Sometime this afternoon, the 12-member Tennessee Secondary School Athletic Association Board of Control will gather at Murfreesboro's Siegel High School to hear an eligibility appeal from a South Pittsburg High School student who the TSSAA banned a week ago from all athletic competition at the school for a full year for what was termed an "improper benefit."
Never mind that any organization with half a heart that had done its due diligence on this matter would have handed down a far less draconian penalty.
After all, we're not talking about the school's Quarterback Club buying this kid a car, an iPhone, an Old Navy gift card or even a Happy Meal at McDonald's (not the UT recruiting kind, of course).
Instead, hearing that the young man's family was down on its luck in the midst of COVID-19, the club — a 501(c)(3) organization, which means it's a nonprofit — secretly paid their December rent in a subsidized government house. That was it. One month. Period. And the family had zero knowledge of the identity of the Good Samaritan who did this, nor did anyone at the high school.
But instead of applying some level of decency, compassion and understanding to this sensitive issue, the TSSAA decided this "improper benefit" needed to be crushed with a sledgehammer instead of a feather. No sports for you, young man, for your entire senior year. And two years probation for the school, as well.
Ebenezer Scrooge and the Grinch would have both been so proud. They probably even sent the TSSAA a year's membership in the Jelly-of-the-Month Club.
But what if you were that family and you'd moved to the South Pittsburg community looking for a kinder, gentler life, believing that a small town was a better, more friendly place to raise your kids than Chattanooga, where a gang had recently shot a bullet into your residence?
What if the husband's hours had become limited at his place of employment because of downsizing due to COVID-19? And the mother had been forced to take a lower paying job because of the move? And while they hadn't asked for that December rent check to be picked up by someone else, it sure was a nice gesture for a family that was starting to wonder if paying that month's rent might mean not buying Christmas presents for their children.
Given all of that, what was more improper — the one-month paying of that rent, or the TSSAA erasing a young person's senior season in athletics?
Again, if you were the TSSAA, and the family had proof that they'd paid the rent themselves during the six months leading up to December, as well as the three months after that, would you not have felt some sense of charity to find a penalty that wouldn't have potentially ruined this young man's chances to prove he may deserve an athletic scholarship to college?
Could you not have, just maybe — especially since the family never asked anyone for help despite desperately needing it — merely required them to pay the Quarterback Club back, put the student-athlete on double-secret probation and told both the family and South Pittsburg High that if any other charge could be proven from March 16th (today) forward, that the original penalty of sitting out the entire school year would return, as well as a $2,000 fine for the school?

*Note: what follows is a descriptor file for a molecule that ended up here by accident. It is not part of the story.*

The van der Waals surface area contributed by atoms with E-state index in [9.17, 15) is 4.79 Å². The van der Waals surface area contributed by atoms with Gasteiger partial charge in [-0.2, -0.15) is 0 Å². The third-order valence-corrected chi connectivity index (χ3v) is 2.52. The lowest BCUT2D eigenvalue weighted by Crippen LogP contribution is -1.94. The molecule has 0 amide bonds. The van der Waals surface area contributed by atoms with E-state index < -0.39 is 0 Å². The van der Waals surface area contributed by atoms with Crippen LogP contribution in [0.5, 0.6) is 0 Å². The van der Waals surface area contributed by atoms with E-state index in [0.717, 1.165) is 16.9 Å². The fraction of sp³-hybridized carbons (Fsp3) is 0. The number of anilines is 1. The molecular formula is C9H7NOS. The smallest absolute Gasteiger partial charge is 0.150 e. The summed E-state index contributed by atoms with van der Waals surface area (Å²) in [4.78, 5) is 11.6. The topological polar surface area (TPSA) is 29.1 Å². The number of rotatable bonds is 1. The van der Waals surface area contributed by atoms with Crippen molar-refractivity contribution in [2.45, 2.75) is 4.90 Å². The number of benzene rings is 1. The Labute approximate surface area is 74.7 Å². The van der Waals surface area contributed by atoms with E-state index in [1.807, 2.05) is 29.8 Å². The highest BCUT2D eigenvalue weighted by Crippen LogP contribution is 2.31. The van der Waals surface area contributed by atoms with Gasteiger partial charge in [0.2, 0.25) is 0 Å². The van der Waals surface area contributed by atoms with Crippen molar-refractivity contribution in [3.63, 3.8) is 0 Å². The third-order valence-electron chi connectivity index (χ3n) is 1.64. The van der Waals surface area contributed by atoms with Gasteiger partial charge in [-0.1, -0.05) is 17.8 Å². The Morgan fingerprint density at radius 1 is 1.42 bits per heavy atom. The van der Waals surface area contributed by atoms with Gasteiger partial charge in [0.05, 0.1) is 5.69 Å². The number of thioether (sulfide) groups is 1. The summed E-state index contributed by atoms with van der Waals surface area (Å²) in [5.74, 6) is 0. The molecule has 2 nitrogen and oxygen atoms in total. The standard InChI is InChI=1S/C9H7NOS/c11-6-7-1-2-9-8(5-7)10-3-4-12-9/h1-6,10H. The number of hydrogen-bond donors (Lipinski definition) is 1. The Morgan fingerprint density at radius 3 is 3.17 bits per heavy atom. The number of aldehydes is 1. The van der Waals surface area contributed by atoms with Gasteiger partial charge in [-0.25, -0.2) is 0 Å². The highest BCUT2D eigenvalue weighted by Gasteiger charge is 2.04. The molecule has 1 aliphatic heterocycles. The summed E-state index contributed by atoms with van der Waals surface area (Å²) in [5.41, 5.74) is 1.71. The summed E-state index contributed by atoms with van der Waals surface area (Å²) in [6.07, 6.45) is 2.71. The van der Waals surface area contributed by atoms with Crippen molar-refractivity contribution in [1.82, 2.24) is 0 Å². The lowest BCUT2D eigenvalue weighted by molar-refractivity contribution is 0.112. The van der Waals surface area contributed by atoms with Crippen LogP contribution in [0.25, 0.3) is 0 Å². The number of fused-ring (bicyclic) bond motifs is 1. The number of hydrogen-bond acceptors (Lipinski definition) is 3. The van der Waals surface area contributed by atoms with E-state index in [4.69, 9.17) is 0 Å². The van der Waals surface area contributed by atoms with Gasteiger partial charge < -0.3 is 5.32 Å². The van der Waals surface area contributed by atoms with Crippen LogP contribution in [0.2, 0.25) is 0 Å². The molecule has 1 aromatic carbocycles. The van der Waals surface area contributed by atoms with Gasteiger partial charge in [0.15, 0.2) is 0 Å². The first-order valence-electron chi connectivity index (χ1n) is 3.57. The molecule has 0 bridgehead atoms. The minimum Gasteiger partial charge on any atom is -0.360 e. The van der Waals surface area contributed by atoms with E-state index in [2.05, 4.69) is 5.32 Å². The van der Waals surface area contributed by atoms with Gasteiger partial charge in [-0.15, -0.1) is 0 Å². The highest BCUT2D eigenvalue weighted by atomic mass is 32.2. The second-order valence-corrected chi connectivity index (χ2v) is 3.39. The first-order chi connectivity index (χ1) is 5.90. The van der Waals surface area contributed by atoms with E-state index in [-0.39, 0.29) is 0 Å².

Would that have been so hard? Should that not be the decision reached today through the appeal?
Don't misunderstand. Laws and rules are important. They help assure an orderly and civilized society. And when it comes to illegal recruiting of athletes at the high school level, there's not a more volatile county in the state than Marion, where the South Pittsburg-Marion County rivalry can sometimes make Alabama-Auburn look like a 1960s love-in.
And perhaps because of that, when a representative of the TSSAA was reportedly asked last week about the severity of the penalty, he replied that it was considered a recruiting violation because if the family had been evicted for inability to pay rent, they were supposedly going to have to move back to Chattanooga. Making that rent payment was viewed as an enticement to remain at South Pitt.
That logic makes sense until you research two things.
1) Due to COVID, the government isn't allowing evictions of low-income renters until the end of this month, and even that may be extended if the Biden Administration gets its way.
2) In a letter from the athlete's mother that will be presented at today's appeals hearing, she wrote, "We have never told anyone or indicated to anybody that we are leaving We love it here My own son is saying if he can't be a Pirate, he doesn't even want to play anymore."
Sound like a family that was only living there to play sports at South Pitt? Or does it sound like the gumshoes at the TSSAA never even bothered to interview the family whose lives they were about to ruin?
Either way, it's tough to say which is worse:
A) Making the ruling they did because they didn't bother to get their facts straight.
Or B) Having their facts straight and delivering so harsh a ruling anyway.
Because of that, if the TSSAA isn't gracious enough to grant the appeal this afternoon, let us hope the family lawyers up and appeals that ruling as far up the judicial ladder as it takes for justice and fairness to prevail.
Contact Mark Wiedmer at firstname.lastname@example.org.
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